Salamander has a post this morning that should surprise nobody and worry everybody. It is the direct result of the foolish and short-sighted experiments with “optimal manning” and maintenance deferral. The full quote, which Sal highlights from the GAO report is this:
In 2010, a Navy report found that the material readiness of its surface force had declined over the previous ten years and was well below the levels necessary to support reliable, sustained operations at sea and achieve expected ship service lives.
Every last major end-item has a relatively fixed set of maintenance requirements. A number of man-hours for the system and its sub-components per hour or mile or cycle of operation. Set service lives of secondary repairables for either replacement or overhaul. It is true of tanks, and trucks, and airplanes, and howitzers, and yes, Navy ships. When we try cheat, save money by reducing the maintainers, or by deferring scheduled maintenance and repairs, we push the increasing cost curve to the right, which invariably results in massive costs to rectify major and preventable problems. Long-term unavailability or even loss of key assets is inevitable. Total cost of ownership, something the Navy often talks about but doesn’t really seem to grasp, skyrockets.
We are not properly manning or maintaining our warships. Deferring scheduled maintenance is a poor choice. Making it a routine one is a path to high expense, low readiness, and shortened service life. Failing to have enough crews to perform routine maintenance exacerbates those things exponentially. It is as predictable and inviolable as the tides. Serious as these things are, they are but symptoms of the disease. The disease is the loss of focus on the Navy’s mission. Train your sailors for war, and in their jobs operating and maintaining the ships on which they sail.
Optimal manning was conceived, nominally, as a way to leverage technological advances in training and operation of ship’s systems, increase cross-training and resident skill-sets among our Sailors, and reduce the number of Sailors required to crew our warships. Nominally.
The driving force behind the decade-long “optimal manning” initiative was largely, perhaps almost entirely, budgetary. Even as the bold and optimistic predictions for computer-based training and distance-learning were being touted as major components of this new initiative, the limitations of those avenues of learning were well-known to professions in which personnel were required to master operation and maintenance of equipment. The language being bandied about at the time (and still) provide insight into the mindset that drove the justification for optimal manning. Phrases like “a new world”, and “revolution in training” speak to genuflecting at the altar of Transformationalism, which is a euphemism for an environment in which fundamentals are too often seemingly tossed out like yesterday’s newspaper. What should be an embarrassing shame is that some 0-5 or 0-6 (or a few of them) are walking around with Legions of Merit for this whole sh*t sandwich because they showed a short-term operational cost savings on some Admiral’s watch, and that Admiral didn’t have the intelligence (or, perhaps, integrity) to see that his savings would cost his successor, and our Navy, dearly.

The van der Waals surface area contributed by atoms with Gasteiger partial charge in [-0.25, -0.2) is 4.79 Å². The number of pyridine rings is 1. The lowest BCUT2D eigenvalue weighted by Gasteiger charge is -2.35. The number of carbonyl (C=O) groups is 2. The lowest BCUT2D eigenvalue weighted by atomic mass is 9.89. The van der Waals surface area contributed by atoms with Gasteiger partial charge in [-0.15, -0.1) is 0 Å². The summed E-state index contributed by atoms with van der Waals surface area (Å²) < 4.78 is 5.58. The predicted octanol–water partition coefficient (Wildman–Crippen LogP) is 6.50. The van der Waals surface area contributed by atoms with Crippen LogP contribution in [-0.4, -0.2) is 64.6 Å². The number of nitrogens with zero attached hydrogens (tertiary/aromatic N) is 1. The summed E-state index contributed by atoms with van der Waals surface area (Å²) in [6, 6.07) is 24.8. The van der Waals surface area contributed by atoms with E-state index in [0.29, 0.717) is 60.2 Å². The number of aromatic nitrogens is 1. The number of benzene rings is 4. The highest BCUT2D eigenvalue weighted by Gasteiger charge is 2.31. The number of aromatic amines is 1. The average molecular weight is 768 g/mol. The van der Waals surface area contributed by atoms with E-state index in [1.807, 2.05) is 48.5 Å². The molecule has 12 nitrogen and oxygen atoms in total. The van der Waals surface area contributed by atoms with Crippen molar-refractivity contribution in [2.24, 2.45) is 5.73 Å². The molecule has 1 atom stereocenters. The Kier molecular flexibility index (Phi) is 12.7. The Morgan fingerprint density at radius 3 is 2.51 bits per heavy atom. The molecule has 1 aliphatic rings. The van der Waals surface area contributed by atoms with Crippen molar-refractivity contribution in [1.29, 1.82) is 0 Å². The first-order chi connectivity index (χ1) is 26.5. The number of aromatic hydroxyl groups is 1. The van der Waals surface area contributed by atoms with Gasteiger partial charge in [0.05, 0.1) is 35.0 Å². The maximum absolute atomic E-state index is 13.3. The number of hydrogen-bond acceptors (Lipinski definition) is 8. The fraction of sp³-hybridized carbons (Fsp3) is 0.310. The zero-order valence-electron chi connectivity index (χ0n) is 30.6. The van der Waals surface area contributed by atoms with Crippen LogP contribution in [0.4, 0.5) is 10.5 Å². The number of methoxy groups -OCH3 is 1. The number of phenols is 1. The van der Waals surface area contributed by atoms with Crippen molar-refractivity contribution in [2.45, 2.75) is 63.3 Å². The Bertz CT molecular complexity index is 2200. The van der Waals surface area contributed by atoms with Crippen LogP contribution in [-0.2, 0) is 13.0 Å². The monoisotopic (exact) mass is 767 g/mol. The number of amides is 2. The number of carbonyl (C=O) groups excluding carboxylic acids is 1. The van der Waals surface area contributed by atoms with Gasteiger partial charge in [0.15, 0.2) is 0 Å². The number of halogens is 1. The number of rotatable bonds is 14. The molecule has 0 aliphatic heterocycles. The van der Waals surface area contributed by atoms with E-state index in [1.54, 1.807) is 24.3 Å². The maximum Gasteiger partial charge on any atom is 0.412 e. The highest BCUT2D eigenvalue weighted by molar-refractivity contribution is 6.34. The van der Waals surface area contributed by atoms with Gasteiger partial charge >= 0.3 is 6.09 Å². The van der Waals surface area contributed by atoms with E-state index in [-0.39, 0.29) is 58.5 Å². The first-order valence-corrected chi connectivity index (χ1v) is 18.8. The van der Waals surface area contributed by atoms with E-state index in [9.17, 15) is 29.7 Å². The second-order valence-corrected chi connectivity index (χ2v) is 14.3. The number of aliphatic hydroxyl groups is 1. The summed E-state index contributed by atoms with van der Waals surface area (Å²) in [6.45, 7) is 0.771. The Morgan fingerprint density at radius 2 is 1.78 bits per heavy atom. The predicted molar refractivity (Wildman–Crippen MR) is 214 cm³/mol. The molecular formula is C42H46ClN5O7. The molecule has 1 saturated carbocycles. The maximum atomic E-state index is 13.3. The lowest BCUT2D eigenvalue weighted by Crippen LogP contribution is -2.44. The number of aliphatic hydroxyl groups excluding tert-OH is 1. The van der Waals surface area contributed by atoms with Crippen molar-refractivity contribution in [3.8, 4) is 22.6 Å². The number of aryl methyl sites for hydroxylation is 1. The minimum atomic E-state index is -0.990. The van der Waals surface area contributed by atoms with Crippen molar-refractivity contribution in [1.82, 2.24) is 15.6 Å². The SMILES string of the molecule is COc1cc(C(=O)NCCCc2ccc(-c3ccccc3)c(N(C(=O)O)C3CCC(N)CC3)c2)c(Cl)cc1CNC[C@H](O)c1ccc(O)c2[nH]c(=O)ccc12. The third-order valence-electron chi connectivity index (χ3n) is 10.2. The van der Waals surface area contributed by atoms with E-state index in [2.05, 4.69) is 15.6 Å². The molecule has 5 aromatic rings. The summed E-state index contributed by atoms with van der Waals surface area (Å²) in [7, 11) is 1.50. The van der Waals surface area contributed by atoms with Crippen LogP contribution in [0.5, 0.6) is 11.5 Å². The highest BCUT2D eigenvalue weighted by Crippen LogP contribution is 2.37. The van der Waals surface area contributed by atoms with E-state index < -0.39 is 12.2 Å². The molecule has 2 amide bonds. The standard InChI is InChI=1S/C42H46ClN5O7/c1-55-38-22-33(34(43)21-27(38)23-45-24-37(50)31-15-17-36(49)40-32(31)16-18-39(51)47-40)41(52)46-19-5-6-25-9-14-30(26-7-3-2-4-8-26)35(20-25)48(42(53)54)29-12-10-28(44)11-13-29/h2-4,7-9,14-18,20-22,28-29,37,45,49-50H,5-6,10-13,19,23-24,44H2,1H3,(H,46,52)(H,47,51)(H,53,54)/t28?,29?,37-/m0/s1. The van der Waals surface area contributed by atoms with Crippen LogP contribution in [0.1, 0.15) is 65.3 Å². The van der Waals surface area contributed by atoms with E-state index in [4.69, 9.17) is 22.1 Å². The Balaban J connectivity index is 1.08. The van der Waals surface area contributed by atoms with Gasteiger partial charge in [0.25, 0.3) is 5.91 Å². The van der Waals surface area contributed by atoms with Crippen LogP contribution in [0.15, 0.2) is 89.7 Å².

As I have asserted before, the temptation will be to try something similar again, a “cost-saving” measure that looks plausible when entered into presentation software and has enough group-think catch-phrases to give it legs. But it is incumbent upon Navy leadership to remember the REAL bottom line for any policy is the readiness to fight and win our nation’s wars. Violate that premise, and the true costs of such initiatives may be impossible to calculate.
I get the very real sense that the recently-retired CFFC Admiral J. C. Harvey did what he could as quietly as he could to minimize the damage and rectify the situation. He tried not to let on how bad things were in the fleet, nor make mention of how idiotic his predecessors and bosses were to adopt something so destructively stupid. For that, he gets kudos. Or “mad props”, as you young people say. But I fear that the leadership of the Navy, the Flags and 0-6s, are still very susceptible to PowerPoint jargon and flashy ideas that sound good in a brief and get little more intellectual rigor applied. “Thinking outside the box” has come to be a catch-phrase for feeling free to ignore the immutable fundamentals of your craft, usually with painful results. As one young Navy LT said in an exercise some years back. “Outside the box is a big place”. It is also, seemingly, where the hemorrhage of tax dollars to our Navy is ending up. And we wonder why Congresscritters don’t trust what comes out of an Admiral’s mouth regarding his own service?
Of course, my favorite “futurist” tells us there is really very little new under the sun:
Our ships in every harbor
Be neither whole nor sound,
And, when we seek to mend a leak,
No oakum can be found;
Or, if it is, the caulkers,
And carpenters also,
For lack of pay have gone away,
And this the Dutchmen know!